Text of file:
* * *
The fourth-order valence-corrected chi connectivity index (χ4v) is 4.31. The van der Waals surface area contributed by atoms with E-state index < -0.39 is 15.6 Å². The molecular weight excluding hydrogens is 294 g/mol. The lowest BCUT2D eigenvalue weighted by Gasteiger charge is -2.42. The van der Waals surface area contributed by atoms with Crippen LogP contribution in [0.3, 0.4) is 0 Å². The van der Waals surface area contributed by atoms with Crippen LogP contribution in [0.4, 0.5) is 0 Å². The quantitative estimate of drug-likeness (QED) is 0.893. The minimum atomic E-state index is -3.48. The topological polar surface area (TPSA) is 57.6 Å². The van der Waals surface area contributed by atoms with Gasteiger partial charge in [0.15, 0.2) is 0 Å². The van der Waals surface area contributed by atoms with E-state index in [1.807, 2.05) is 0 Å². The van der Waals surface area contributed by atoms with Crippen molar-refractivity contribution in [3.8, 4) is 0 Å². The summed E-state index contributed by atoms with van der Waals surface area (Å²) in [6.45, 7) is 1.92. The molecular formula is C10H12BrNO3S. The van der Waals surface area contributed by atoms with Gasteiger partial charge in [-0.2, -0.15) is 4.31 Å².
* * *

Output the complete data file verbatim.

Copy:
The fourth-order valence-corrected chi connectivity index (χ4v) is 4.31. The van der Waals surface area contributed by atoms with E-state index < -0.39 is 15.6 Å². The molecular weight excluding hydrogens is 294 g/mol. The lowest BCUT2D eigenvalue weighted by Gasteiger charge is -2.42. The van der Waals surface area contributed by atoms with Crippen LogP contribution in [0.3, 0.4) is 0 Å². The van der Waals surface area contributed by atoms with Crippen LogP contribution in [0.4, 0.5) is 0 Å². The quantitative estimate of drug-likeness (QED) is 0.893. The minimum atomic E-state index is -3.48. The topological polar surface area (TPSA) is 57.6 Å². The van der Waals surface area contributed by atoms with Gasteiger partial charge in [0.15, 0.2) is 0 Å². The van der Waals surface area contributed by atoms with E-state index in [1.807, 2.05) is 0 Å². The van der Waals surface area contributed by atoms with Crippen molar-refractivity contribution in [3.8, 4) is 0 Å². The summed E-state index contributed by atoms with van der Waals surface area (Å²) in [6.45, 7) is 1.92. The molecular formula is C10H12BrNO3S. The van der Waals surface area contributed by atoms with Gasteiger partial charge in [-0.2, -0.15) is 4.31 Å².